Back in 2020, I briefly mentioned a map anomaly that I was going to blog about at some point, but was going to wait until I’d done a bit more research on it. Some of that research I did do, but I still haven’t made it as far as the National Archives, which the OS themselves had pointed me towards. Nevertheless, recently some more useful information on it has been released online, so I thought it might be time to come back to it. The map in question is this one, of New Waltham in North East Lincolnshire, which when this map was published in 1947 didn’t even merit its own name on the map.
Reproduced with permission of the National Library of Scotland, as were the extracts below.
What is the anomaly? It’s at the railway station. There’s a little curving siding shown, branching off from the Down side of the line (where the station goods yard was) into a field, with a few buildings either side of it. What’s so curious about this? Well, it doesn’t appear on any other maps. At all. Including maps done shortly before or shortly afterwards. So my question was: was it something real on the ground, or was it just a copyright trap?
There were a couple of potential suggestions of an explanation. One—which I think was originally sent in by one of my old Geography teachers—was that it was a temporary siding connected with RAF Waltham (or RAF Grimsby), a nearby Bomber Command base which, interestingly, also isn’t shown on the 1947 map—it should be just on the bottom edge of that map extract, between Waltham and Holton le Clay. RAF Waltham had opened as a civilian airfield with grass strips in 1933, was briefly called Grimsby Airport at one point, and was requisitioned and given concrete runways in 1940. It closed operationally in 1945 as the hurriedly-installed concrete runways weren’t really up to long-term use, although they’re still very visible on the ground today. So was a railway siding briefly put in to help deliver materials or fuel? Well, maybe, but it’s quite a long way between the railway station and the RAF station, and there’s nothing about it in the one book I’ve seen on the history of the RAF station.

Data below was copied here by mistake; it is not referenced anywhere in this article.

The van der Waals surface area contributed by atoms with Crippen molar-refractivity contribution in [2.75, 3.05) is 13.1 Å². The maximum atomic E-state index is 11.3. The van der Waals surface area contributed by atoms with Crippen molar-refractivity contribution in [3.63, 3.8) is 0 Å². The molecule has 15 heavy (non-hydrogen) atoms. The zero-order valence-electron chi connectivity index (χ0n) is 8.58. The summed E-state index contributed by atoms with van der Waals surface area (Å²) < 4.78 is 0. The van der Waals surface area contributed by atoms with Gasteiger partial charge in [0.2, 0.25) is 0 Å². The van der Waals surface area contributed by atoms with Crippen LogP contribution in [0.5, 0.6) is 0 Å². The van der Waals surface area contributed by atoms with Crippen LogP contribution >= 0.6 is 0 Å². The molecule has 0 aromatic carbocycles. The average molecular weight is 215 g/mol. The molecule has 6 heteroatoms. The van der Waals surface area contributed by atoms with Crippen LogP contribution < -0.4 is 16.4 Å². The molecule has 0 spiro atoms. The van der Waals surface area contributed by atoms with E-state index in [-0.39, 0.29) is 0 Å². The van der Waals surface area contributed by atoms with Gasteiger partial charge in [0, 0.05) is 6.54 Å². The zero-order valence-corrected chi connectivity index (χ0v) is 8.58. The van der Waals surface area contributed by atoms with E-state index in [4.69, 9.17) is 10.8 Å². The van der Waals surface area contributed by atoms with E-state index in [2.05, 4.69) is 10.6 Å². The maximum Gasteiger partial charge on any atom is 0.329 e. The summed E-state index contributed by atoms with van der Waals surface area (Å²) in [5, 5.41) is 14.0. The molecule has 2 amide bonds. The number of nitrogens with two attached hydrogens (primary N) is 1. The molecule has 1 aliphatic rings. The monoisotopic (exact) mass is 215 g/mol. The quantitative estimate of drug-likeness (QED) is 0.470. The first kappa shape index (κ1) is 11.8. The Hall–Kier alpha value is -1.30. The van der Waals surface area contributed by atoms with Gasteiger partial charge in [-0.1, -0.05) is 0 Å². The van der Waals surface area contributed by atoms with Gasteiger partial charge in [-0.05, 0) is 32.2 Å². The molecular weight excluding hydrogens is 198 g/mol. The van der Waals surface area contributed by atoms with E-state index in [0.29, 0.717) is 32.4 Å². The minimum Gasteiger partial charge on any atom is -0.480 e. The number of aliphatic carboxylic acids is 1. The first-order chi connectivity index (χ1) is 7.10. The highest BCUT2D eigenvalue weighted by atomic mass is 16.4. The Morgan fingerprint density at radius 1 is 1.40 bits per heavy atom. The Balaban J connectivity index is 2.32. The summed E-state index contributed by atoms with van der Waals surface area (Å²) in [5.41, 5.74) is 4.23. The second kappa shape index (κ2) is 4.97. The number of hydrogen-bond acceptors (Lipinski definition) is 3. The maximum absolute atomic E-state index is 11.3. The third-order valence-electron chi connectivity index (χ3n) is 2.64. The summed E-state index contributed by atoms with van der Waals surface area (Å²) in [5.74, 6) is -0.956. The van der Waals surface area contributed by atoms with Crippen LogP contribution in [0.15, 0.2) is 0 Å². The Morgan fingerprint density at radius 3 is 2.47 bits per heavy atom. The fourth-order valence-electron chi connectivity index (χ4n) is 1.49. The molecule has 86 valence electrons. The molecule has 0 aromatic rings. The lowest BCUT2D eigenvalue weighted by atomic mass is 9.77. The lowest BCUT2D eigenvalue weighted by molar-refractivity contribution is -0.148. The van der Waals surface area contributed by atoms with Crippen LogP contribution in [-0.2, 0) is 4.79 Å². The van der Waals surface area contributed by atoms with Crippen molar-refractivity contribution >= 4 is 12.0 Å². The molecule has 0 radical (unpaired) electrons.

The other suggestion was that it was some sort of agricultural railway, of which there were a lot in Lincolnshire. However, there were a couple of issues with this theory. First, it’s not listed in the standard work on the subject, Lincolnshire Potato Railways by Squires. Squires’ book might not be fully comprehensive, because many Lincolnshire agricultural railways were ephemeral, short-lived things that left little trace on the ground, but it is reasonably thorough. Secondly, on the map, it just doesn’t look like an agricultural railway. This is one, a couple of miles away between Humberston and Tetney Lock.
Note the differences. It’s much longer than the tiny siding at Waltham, and it doesn’t follow nice, smooth curves either. It’s laid out for a horse to pull a small wagon or two, so it’s a series of straight lines and sharp bends, likely following field boundaries.
That was the point I got to back in 2020. However, as I said at the top, something new has come up: Historic England have put their Aerial Photo Explorer online. Its collections include a cartographic-quality aerial survey of England made by the RAF in 1955; and that includes this shot of New Waltham.
On this photo, South-West is at the top, with the railway station on the right-hand side midway up the picture. If I rotate the OS map to roughly match the photo’s orientation, it might be easier to line up.
That map covers a slightly wider area than the photo, but you get the idea. The station goods yard stands out very clearly on the photo with a bright white ground surface. It the siding had existed, it would curved through the goods yard and upwards, roughly following the line you can see between two different types of vegetation. Now, although this photo is from about ten years after the siding would have existed, you can see there’s absolutely no evidence of there having been anything following the line of the railway siding on the map. Nothing at all, really, that matches up with what the map says.
So, well, there you go. Without going to look at the detailed survey records in the National Archives, I have to say I’m pretty much convinced: this railway siding was never really there. It was only ever there as a copyright trap, for the Ordnance Survey to spot as a red flag if they saw it appearing on any other maps of the area, and has likely sat there on the map almost completely unnoticed for seventy years. If any evidence comes in that it was a real feature on the ground, I’ll be very very surprised.